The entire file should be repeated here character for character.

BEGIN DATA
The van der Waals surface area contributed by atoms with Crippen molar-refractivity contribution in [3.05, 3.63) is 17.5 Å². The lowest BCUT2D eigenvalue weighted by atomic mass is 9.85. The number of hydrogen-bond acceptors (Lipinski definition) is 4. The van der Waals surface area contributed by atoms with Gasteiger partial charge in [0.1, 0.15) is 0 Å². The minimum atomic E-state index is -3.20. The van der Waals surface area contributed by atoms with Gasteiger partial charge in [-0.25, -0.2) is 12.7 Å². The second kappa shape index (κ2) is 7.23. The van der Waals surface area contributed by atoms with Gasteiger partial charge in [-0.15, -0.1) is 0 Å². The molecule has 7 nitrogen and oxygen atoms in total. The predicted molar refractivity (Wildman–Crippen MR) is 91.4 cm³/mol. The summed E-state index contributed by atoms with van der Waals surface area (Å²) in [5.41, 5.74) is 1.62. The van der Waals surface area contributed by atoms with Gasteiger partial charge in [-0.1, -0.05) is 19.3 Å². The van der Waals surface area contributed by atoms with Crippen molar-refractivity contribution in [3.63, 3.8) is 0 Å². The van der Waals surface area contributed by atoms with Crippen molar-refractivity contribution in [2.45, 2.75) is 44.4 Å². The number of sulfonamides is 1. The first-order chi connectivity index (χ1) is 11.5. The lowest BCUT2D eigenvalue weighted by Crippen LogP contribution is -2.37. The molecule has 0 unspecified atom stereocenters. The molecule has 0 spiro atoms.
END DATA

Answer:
The van der Waals surface area contributed by atoms with Crippen molar-refractivity contribution in [3.05, 3.63) is 17.5 Å². The lowest BCUT2D eigenvalue weighted by atomic mass is 9.85. The number of hydrogen-bond acceptors (Lipinski definition) is 4. The van der Waals surface area contributed by atoms with Gasteiger partial charge in [0.1, 0.15) is 0 Å². The minimum atomic E-state index is -3.20. The van der Waals surface area contributed by atoms with Gasteiger partial charge in [-0.25, -0.2) is 12.7 Å². The second kappa shape index (κ2) is 7.23. The van der Waals surface area contributed by atoms with Gasteiger partial charge in [-0.15, -0.1) is 0 Å². The molecule has 7 nitrogen and oxygen atoms in total. The predicted molar refractivity (Wildman–Crippen MR) is 91.4 cm³/mol. The summed E-state index contributed by atoms with van der Waals surface area (Å²) in [5.41, 5.74) is 1.62. The van der Waals surface area contributed by atoms with Gasteiger partial charge in [-0.1, -0.05) is 19.3 Å². The van der Waals surface area contributed by atoms with Crippen molar-refractivity contribution in [3.63, 3.8) is 0 Å². The van der Waals surface area contributed by atoms with Crippen molar-refractivity contribution in [2.45, 2.75) is 44.4 Å². The number of sulfonamides is 1. The first-order chi connectivity index (χ1) is 11.5. The lowest BCUT2D eigenvalue weighted by Crippen LogP contribution is -2.37. The molecule has 0 unspecified atom stereocenters. The molecule has 0 spiro atoms.